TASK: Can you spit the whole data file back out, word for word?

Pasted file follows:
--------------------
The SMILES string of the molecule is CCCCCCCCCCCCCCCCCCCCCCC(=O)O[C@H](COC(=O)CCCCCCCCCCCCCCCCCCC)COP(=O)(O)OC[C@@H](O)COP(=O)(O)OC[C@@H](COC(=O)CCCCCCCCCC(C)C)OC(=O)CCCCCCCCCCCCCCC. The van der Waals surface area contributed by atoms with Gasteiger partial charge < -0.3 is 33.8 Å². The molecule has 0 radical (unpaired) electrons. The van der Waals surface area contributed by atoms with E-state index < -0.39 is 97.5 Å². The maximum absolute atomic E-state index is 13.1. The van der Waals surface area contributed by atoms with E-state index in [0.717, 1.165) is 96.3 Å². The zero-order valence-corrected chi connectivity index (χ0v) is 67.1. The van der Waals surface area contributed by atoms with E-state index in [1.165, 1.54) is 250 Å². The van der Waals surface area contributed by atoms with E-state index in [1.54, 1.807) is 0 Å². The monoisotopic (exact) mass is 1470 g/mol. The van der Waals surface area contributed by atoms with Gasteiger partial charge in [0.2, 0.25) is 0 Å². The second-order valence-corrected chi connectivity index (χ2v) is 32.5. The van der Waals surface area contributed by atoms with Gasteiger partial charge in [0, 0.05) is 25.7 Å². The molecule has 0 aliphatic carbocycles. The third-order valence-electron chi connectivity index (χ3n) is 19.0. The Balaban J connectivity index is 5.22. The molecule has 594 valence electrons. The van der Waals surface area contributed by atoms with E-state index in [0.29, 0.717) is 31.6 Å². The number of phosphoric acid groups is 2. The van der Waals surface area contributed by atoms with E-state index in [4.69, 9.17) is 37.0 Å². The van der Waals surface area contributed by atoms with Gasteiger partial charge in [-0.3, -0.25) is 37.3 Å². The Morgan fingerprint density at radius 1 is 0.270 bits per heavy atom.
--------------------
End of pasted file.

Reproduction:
The SMILES string of the molecule is CCCCCCCCCCCCCCCCCCCCCCC(=O)O[C@H](COC(=O)CCCCCCCCCCCCCCCCCCC)COP(=O)(O)OC[C@@H](O)COP(=O)(O)OC[C@@H](COC(=O)CCCCCCCCCC(C)C)OC(=O)CCCCCCCCCCCCCCC. The van der Waals surface area contributed by atoms with Gasteiger partial charge < -0.3 is 33.8 Å². The molecule has 0 radical (unpaired) electrons. The van der Waals surface area contributed by atoms with E-state index < -0.39 is 97.5 Å². The maximum absolute atomic E-state index is 13.1. The van der Waals surface area contributed by atoms with E-state index in [0.717, 1.165) is 96.3 Å². The zero-order valence-corrected chi connectivity index (χ0v) is 67.1. The van der Waals surface area contributed by atoms with E-state index in [1.165, 1.54) is 250 Å². The van der Waals surface area contributed by atoms with E-state index in [1.54, 1.807) is 0 Å². The monoisotopic (exact) mass is 1470 g/mol. The van der Waals surface area contributed by atoms with Gasteiger partial charge in [0.2, 0.25) is 0 Å². The second-order valence-corrected chi connectivity index (χ2v) is 32.5. The van der Waals surface area contributed by atoms with Gasteiger partial charge in [0, 0.05) is 25.7 Å². The molecule has 0 aliphatic carbocycles. The third-order valence-electron chi connectivity index (χ3n) is 19.0. The Balaban J connectivity index is 5.22. The molecule has 594 valence electrons. The van der Waals surface area contributed by atoms with E-state index in [0.29, 0.717) is 31.6 Å². The number of phosphoric acid groups is 2. The van der Waals surface area contributed by atoms with E-state index in [4.69, 9.17) is 37.0 Å². The van der Waals surface area contributed by atoms with Gasteiger partial charge in [-0.3, -0.25) is 37.3 Å². The Morgan fingerprint density at radius 1 is 0.270 bits per heavy atom.